ICE Retracts Temp Exemptions for Non-Immigrant Students
On Monday, July 6, 2020, the U.S. Immigration and Customs Enforcement (ICE) announced that nonimmigrant international students on F-1 and M-1 visas are no longer permitted to take a full online course load
and remain in the United States beginning in the fall semester. This means that the State Department will no longer be issuing visas to students enrolled in schools and/or programs that are fully online for the fall semester, nor will U.S. Customs and Border Protection permit such students to enter into the country. Further, students currently in the country who are enrolled in fully online programs for the fall semester are ordered to leave the country, or else “face immigration consequences including, but not limited to, the initiation of removal proceedings.”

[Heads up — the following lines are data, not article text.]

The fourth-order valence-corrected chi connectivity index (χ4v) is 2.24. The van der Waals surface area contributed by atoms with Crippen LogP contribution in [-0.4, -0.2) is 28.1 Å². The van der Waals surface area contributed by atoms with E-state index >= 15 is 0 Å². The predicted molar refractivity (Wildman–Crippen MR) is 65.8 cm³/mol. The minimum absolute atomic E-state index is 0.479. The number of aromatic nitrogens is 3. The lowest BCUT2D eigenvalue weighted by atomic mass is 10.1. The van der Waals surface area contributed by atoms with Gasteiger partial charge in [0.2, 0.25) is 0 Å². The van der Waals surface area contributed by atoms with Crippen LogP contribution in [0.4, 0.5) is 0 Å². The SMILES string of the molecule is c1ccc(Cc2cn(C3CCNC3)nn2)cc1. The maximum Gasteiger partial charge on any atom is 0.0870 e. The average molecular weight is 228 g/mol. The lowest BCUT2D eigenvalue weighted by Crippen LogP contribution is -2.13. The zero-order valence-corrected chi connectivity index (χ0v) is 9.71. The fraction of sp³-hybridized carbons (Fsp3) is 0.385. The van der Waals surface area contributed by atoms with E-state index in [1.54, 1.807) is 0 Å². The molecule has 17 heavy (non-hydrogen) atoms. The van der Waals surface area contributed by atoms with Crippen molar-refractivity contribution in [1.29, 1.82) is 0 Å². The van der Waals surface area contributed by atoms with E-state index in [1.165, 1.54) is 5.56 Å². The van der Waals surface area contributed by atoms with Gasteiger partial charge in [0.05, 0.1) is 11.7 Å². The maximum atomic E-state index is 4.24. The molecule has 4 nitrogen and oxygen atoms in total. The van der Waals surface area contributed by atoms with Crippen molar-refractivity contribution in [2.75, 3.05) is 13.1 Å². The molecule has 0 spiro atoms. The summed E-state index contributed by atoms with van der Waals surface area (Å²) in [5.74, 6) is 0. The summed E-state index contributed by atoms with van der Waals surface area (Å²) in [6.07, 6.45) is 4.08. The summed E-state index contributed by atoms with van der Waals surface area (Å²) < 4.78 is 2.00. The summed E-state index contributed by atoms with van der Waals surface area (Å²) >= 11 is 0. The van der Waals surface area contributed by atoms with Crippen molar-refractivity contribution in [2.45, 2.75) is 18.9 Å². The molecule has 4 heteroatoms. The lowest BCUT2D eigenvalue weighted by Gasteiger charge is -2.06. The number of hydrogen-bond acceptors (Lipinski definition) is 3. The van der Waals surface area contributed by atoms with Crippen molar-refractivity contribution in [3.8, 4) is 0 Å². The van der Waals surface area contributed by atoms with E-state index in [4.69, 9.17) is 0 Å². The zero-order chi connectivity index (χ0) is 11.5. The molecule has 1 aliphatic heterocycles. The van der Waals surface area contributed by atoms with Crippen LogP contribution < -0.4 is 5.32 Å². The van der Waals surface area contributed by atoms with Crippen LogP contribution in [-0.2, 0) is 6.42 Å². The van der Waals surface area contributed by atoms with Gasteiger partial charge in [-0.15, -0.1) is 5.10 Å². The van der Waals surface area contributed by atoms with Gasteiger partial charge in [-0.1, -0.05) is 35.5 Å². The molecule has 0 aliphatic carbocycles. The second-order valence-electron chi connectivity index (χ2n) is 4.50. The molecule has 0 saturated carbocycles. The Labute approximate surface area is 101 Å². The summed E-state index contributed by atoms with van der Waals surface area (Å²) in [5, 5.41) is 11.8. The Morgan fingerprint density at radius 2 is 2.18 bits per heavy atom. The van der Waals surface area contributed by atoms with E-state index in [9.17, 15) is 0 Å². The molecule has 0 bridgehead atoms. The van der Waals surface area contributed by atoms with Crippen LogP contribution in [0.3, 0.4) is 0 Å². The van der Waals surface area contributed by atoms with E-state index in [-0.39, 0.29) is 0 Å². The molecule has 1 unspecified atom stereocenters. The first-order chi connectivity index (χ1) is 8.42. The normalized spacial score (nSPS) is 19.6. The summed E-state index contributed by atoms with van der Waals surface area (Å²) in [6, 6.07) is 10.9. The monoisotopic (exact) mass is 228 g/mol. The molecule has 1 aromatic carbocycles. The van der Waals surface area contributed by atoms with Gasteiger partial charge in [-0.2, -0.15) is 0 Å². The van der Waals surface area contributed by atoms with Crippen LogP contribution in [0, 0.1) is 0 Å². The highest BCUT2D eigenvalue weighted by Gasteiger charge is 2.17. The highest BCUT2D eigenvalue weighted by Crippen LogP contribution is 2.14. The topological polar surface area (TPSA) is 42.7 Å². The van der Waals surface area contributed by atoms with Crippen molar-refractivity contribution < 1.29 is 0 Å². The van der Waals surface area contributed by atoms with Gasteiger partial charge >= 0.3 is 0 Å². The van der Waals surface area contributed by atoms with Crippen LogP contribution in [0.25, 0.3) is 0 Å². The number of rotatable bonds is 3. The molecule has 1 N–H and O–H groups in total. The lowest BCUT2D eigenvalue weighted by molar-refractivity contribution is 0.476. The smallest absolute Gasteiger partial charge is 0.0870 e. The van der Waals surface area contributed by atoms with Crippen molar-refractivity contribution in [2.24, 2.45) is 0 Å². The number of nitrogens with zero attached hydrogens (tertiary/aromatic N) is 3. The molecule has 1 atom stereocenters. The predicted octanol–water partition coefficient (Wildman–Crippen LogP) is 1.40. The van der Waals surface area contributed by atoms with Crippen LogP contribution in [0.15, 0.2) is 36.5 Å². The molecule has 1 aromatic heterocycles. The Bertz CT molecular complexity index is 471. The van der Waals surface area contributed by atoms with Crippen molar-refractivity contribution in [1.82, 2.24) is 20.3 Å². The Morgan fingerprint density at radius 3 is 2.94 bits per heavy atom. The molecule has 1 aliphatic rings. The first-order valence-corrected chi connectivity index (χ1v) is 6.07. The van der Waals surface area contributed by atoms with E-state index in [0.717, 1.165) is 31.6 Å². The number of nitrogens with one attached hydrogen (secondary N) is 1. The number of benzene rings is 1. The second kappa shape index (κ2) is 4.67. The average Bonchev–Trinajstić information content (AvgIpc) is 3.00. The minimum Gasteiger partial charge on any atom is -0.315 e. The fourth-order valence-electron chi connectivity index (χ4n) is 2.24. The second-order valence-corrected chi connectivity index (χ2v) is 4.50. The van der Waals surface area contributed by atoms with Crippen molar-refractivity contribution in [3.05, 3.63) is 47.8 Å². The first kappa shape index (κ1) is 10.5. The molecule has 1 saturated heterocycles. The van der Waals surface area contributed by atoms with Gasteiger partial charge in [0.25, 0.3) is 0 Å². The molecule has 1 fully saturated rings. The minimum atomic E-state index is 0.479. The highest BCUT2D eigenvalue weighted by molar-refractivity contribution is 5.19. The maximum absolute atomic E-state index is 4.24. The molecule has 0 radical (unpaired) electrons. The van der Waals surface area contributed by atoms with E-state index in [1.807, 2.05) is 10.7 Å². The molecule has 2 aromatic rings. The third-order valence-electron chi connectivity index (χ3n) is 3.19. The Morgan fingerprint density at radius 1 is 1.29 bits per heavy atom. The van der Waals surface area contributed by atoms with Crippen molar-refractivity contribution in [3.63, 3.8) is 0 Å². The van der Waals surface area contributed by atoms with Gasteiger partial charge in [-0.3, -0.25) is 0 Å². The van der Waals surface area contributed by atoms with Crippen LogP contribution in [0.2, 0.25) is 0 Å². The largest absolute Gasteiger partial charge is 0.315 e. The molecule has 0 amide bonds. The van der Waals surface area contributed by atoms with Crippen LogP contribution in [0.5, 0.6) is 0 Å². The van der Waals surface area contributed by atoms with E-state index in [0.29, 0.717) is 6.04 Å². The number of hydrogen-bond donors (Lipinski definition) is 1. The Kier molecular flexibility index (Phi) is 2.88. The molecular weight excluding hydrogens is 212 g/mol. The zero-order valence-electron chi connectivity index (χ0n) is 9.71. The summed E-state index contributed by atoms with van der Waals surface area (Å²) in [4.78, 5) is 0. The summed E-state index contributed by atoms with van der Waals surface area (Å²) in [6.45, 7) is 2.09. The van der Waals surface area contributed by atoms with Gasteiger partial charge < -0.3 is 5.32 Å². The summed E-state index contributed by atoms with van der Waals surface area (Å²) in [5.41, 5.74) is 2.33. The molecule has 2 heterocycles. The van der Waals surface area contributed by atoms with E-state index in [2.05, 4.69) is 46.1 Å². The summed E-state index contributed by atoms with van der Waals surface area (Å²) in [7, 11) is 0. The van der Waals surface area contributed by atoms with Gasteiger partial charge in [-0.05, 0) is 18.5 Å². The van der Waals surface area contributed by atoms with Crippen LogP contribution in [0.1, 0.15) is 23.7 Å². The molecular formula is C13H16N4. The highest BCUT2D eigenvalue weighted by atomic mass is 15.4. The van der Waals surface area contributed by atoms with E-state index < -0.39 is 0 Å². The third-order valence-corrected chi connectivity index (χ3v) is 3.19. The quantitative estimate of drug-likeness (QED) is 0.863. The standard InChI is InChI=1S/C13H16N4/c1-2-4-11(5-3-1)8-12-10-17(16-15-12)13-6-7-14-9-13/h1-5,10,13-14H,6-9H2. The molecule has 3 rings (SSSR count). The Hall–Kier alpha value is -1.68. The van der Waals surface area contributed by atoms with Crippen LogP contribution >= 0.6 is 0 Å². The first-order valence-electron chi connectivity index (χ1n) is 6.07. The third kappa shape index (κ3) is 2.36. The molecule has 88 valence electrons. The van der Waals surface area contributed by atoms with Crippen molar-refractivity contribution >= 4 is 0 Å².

Students at schools offering a hybrid of in-person and online learning will be permitted to take some online courses and remain in the country given that the school certify “that the student is not taking an entirely online course load this semester.” This rule, however, requires that if the school in which such a student is enrolled in changes its policy from allowing some in-person classes to online only, even if for the health and safety of the student body, the agency must be notified within 10 days of such a change.
While this ICE decision is on trend with the Trump administration’s push to reopen schools come fall, the abrupt change in policy during these turbulent times is bound to have a significant impact on the near future of America’s education system.
Author: Jennifer Kleinman and Daniel Koburger
First Published: 07/09/2020